The Benefits Management process provides many opportunities to engage and implicate stakeholders in the change process and thereby reduce if not eliminate the risk of change failure. Neil and Parag will describe how Change Management needs can exploit the opportunities presented by the Benefits Management process.
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We are not strangers to the many reasons why projects and programmes fail. These include:
•    Inappropriate use of technology
•    A failure to understand the need of the people that will use the changes
•    A failure to recognise that organisations must be successful in transitioning from their old ways of working to the new ways. (back to top)

Workshop 3: PMO and its value in supporting benefits realisation

Given the focus on benefits following the recent NAO report on the MPA, and the PMO SIG & Wellingtone State of Project Management UK survey, the focus for this session is the role a PMO plays in benefits management.

Projects and programmes are by their nature transitory; however, any large organisation should have a PMO structure that is permanent (even if a programme itself has a temporary PMO to support it) and can thus ensure tracking of benefits realisation long after the programme to deliver the enabling capability has closed and the delivery team has moved on to new assignments.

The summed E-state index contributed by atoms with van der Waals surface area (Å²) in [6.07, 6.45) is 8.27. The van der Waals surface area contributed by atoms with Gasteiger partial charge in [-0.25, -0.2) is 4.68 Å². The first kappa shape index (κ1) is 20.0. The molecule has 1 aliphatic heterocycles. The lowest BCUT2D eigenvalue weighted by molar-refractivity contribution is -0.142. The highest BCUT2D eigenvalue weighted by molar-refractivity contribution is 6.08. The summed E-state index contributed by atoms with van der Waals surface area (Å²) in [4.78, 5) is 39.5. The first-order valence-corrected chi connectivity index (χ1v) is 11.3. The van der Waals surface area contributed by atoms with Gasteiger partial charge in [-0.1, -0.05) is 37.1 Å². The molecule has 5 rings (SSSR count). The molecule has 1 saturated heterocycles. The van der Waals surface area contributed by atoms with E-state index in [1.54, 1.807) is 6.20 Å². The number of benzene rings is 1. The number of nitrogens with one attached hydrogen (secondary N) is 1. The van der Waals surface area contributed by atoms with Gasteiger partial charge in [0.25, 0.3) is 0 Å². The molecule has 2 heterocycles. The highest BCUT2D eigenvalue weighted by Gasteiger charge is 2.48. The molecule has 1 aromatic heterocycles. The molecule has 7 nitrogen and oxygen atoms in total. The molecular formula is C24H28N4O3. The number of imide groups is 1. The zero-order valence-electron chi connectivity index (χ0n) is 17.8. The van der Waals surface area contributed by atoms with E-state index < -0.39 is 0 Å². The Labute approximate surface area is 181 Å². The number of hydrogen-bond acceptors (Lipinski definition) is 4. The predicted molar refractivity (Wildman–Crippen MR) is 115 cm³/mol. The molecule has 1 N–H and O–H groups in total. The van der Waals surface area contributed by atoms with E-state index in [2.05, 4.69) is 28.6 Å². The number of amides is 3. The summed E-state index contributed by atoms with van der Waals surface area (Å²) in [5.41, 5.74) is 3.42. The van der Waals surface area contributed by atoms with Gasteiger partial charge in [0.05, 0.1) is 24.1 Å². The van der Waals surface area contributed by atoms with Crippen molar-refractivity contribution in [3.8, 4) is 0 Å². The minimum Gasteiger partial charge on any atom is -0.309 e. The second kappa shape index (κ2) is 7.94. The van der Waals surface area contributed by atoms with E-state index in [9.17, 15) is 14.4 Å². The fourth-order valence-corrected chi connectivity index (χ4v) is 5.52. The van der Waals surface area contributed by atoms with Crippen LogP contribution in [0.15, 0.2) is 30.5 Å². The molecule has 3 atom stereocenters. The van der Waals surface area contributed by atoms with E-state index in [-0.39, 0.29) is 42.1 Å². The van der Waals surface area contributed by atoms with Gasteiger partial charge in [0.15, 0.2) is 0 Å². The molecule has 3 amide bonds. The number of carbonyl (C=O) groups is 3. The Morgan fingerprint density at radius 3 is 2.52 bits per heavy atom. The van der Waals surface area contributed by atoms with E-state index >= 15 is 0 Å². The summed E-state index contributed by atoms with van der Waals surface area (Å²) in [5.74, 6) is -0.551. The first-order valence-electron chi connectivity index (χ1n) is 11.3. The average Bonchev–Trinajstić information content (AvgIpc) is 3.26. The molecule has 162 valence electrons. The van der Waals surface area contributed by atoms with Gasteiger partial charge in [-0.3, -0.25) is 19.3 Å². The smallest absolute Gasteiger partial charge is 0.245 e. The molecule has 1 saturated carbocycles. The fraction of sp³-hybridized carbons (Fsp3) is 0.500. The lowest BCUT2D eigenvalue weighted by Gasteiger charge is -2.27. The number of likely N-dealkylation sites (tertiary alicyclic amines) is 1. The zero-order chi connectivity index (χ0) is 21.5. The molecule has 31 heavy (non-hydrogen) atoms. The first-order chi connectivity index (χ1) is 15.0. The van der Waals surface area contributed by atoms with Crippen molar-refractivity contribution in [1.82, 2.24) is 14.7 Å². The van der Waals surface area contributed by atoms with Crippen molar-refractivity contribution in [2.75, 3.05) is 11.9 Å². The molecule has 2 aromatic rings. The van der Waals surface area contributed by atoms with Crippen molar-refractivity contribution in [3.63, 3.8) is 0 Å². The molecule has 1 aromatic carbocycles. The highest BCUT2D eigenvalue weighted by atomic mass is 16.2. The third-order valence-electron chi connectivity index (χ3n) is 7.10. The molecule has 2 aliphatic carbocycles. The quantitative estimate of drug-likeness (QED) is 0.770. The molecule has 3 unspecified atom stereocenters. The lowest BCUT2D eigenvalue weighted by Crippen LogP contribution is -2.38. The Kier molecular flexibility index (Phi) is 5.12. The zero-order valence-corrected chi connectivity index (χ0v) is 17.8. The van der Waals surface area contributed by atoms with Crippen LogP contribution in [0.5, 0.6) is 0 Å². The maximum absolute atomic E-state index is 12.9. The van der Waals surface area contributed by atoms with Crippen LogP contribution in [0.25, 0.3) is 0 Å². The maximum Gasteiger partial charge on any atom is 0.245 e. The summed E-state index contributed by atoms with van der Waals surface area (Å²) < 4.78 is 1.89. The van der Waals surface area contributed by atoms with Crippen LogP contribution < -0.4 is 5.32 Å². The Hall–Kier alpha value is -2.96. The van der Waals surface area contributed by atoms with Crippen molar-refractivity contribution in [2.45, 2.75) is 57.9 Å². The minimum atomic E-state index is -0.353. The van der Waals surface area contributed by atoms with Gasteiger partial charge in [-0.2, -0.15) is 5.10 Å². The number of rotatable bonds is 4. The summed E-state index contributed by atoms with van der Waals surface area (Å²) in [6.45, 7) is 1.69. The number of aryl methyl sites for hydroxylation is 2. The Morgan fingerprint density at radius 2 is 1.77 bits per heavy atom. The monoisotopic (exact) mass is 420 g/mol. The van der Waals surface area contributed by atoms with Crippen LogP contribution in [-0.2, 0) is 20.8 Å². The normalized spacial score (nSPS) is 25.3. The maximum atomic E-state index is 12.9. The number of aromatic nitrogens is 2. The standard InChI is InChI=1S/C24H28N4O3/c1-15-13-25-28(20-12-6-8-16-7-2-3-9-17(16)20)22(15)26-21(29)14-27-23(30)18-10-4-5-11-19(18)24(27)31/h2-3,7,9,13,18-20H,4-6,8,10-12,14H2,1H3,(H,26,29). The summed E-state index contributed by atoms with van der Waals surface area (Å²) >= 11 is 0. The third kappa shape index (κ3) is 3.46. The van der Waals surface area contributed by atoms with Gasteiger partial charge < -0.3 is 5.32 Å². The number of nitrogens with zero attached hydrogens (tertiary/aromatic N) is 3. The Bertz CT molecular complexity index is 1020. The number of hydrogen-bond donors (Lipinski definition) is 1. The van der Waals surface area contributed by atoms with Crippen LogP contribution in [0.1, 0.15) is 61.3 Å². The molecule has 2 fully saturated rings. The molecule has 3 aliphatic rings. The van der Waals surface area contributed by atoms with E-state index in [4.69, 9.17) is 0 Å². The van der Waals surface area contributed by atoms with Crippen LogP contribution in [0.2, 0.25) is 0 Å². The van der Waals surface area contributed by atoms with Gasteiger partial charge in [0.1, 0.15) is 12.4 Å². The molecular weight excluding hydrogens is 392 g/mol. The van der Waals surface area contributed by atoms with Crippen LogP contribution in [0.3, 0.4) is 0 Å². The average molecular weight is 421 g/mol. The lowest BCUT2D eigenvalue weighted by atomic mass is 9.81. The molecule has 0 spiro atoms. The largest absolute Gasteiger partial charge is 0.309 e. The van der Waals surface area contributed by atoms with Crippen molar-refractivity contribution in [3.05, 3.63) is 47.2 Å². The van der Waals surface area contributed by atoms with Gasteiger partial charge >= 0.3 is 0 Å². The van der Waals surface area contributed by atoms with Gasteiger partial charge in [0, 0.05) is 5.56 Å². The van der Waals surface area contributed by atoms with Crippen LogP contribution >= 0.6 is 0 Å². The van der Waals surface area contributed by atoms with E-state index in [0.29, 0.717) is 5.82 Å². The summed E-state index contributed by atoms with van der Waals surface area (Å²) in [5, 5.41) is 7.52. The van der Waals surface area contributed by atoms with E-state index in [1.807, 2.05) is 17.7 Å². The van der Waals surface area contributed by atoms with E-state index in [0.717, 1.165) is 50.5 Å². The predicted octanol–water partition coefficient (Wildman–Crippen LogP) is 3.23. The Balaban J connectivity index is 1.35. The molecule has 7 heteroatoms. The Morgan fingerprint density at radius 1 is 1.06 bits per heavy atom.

This workshop will explore the value of the PMO in Benefits Management & Realisation, and how it can best leverage its relationship and engagement strategies to enable the success of change activities, achieve the outcomes expected, and work as a value adding Business partner.

During the course of the 50 minutes together, we will explore and define key outcomes for the session including why PMOs find it difficult to embed Benefits Realisation into their role successfully, what are the key differentiators between those that do and don’t, and what the key enablers could be to support PMOs aspiring to work in this area. (back to top)

Workshop 4: A practitioner’s guide to evaluating benefits in business cases

At last year’s Benefits Summit there was significant interest from delegates in the assessment of qualitative benefits and how these should be factored into major spending decisions.  In this workshop Alan and Stefan will demonstrate how the Five Case Model methodology provides useful tools to evaluate the benefits of different options for a spending proposal.  

This interactive session will demonstrate how these tools can be applied in practice with delegates participating in a real-time decision making process, using a case study example and sample spreadsheet cost model. 

The key ‘take aways’ will be understanding:

  • How to quantify and assess qualitative benefits (those that cannot be monetised), which can be critical to an investment and are often overlooked;
  • The assessment of ‘trade-offs’ between different options, taking into account costs, financial benefits and qualitative benefits;
  • The benefits of working collaboratively with key stakeholders to arrive at an agreed consensus.

Delegates attending this workshop will be completing the following exercise (please click on image below):

(back to top)

Workshop 5: Why are you here?